Fast forward to last Thursday. Mailbox open. No spiders (thank GOD! I mean, I appreciate them eating bugs and all, but I don't really want to touch one). Shopper Stopper? Check. And nestled into its nest of newspaper-print want ads and offers, a slim envelope with a red arrow. A letter. A letter addressed to Lilly.

I'm kind of a ninny and, at 42, I really don't care who knows it. I'm the person who signs petitions about endangered animals. I care deeply about issues, and about fairness, about the poor, the underserved, I care about gun sense laws that we can all agree on. So I get a fair number of form letters from my legislators about the issues I've written that I was a bit skeptical that this was something real.

But OH MY GOD. It was real. It was realer than real. And it was written for my daughter. Very specifically my daughter. 

If you're reading this, you probably know most of the rest of the story. I'm not here to retell it. What I am here to do is to say THANK YOU in this day of trolls and cynicism and sexism and racism and anxiety for reading those words in the letter. If you feel unhinged (like I feel right now), read them. Replace my daughter's name with your daughter's name, or your OWN name. 

We need to hear these words, and we need to speak them. As one of my idols, Glennon Doyle Melton says, "There is no such thing as other people's children." We are all a part of this one thing-- this life, and we need to show up and stand up for each other. We need to encourage each other's voices, we need to hold each other's hands. We need to read and write each other's stories, and our OWN stories.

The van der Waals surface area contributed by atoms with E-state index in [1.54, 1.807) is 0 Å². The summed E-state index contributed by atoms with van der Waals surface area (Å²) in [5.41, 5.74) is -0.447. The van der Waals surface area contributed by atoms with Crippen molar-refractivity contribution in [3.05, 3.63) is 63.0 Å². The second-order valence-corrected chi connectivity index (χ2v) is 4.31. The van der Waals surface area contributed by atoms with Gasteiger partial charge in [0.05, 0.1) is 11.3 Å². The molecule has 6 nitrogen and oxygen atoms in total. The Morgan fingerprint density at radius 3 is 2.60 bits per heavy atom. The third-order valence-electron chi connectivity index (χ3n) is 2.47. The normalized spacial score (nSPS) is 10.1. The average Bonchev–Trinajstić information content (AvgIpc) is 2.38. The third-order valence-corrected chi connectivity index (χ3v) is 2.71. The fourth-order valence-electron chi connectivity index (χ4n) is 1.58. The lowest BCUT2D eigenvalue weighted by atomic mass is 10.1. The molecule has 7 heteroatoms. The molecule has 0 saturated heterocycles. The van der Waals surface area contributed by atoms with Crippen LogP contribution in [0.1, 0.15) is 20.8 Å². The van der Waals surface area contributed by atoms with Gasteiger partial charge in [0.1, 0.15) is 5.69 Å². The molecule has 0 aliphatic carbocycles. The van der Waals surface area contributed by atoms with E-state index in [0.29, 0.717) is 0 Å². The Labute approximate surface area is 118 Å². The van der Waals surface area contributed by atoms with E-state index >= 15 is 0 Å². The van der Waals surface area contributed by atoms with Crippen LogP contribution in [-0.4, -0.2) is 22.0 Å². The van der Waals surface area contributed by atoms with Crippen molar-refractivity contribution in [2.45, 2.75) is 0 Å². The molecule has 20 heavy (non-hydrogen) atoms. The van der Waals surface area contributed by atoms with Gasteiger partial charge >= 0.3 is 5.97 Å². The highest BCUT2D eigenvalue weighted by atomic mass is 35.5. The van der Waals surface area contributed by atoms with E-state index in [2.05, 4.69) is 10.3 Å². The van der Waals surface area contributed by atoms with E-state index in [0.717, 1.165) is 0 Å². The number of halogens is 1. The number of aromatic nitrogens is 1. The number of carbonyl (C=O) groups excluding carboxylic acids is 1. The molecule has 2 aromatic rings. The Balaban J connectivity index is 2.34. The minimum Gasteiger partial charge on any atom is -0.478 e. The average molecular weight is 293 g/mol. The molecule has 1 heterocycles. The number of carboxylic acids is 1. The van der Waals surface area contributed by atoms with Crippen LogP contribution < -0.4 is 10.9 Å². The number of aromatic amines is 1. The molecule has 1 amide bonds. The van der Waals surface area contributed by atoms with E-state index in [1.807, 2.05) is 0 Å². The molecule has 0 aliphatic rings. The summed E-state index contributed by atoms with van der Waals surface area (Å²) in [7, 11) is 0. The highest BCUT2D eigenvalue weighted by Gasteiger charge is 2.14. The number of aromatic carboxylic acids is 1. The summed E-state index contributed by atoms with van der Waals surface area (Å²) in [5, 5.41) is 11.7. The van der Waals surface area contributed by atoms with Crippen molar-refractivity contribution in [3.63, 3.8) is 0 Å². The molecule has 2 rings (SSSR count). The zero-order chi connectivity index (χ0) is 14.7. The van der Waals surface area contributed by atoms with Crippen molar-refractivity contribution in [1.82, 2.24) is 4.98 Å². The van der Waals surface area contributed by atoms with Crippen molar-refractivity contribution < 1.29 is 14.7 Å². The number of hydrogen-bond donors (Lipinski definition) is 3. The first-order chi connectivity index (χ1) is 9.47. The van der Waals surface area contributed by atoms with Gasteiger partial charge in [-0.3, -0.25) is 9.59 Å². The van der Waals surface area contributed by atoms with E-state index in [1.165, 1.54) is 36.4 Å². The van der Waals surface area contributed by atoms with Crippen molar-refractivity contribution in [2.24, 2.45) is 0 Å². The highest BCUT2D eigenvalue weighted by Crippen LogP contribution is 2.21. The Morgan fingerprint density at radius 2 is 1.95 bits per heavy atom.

Let's write our own history. Together. Now. Forget the haters. Come sit by us. There's room on the bench right here. There's room for humanity, there's room for love and respect. We make it. 

"If the space you're in doesn't have room for your voice, don't be afraid to carve out a space of your own."

With love and peace, 

Friday, May 27, 2016

Ironing Naked

Read at the 2011 Madison Listen to Your Mother performance 

(click here to view)

The week before Mother’s Day it seems everywhere you turn, someone is sharing some great piece of wisdom their mother has bestowed upon them.

Well, ladies, today I will share with you one of the greatest pieces of wisdom my mom has shared with me.  Are you ready for it?


The first thing I thought after she told me was, “YOU iron?”  And second, had she tried ironing naked before, with “consequences”?  Or maybe this it just a piece of bizarre-- though well thought-out, you gotta give it to the woman-- advice?

To give you some perspective, let us view my first memory of my mom.  It is the blizzard of 1978-- the snow up to the lids of the garbage cans.  Everyone and everything stops.  And my mom decides to walk outside into our backyard naked

I watch her in disbelief (already at four years old I know it’s strange for someone to go outside naked, let alone into waist-deep snow.)  She is out there for three or four minutes-- it seems like an eternity-- just looking around, as my father and I watch from the kitchen window.

When she comes inside, I ask her why.  She shrugs her shoulders, “I wanted to feel what it was like.”  “Why did you come in?” I ask.  “My feet got cold.  Otherwise I would have stayed out there.  It was wonderful.”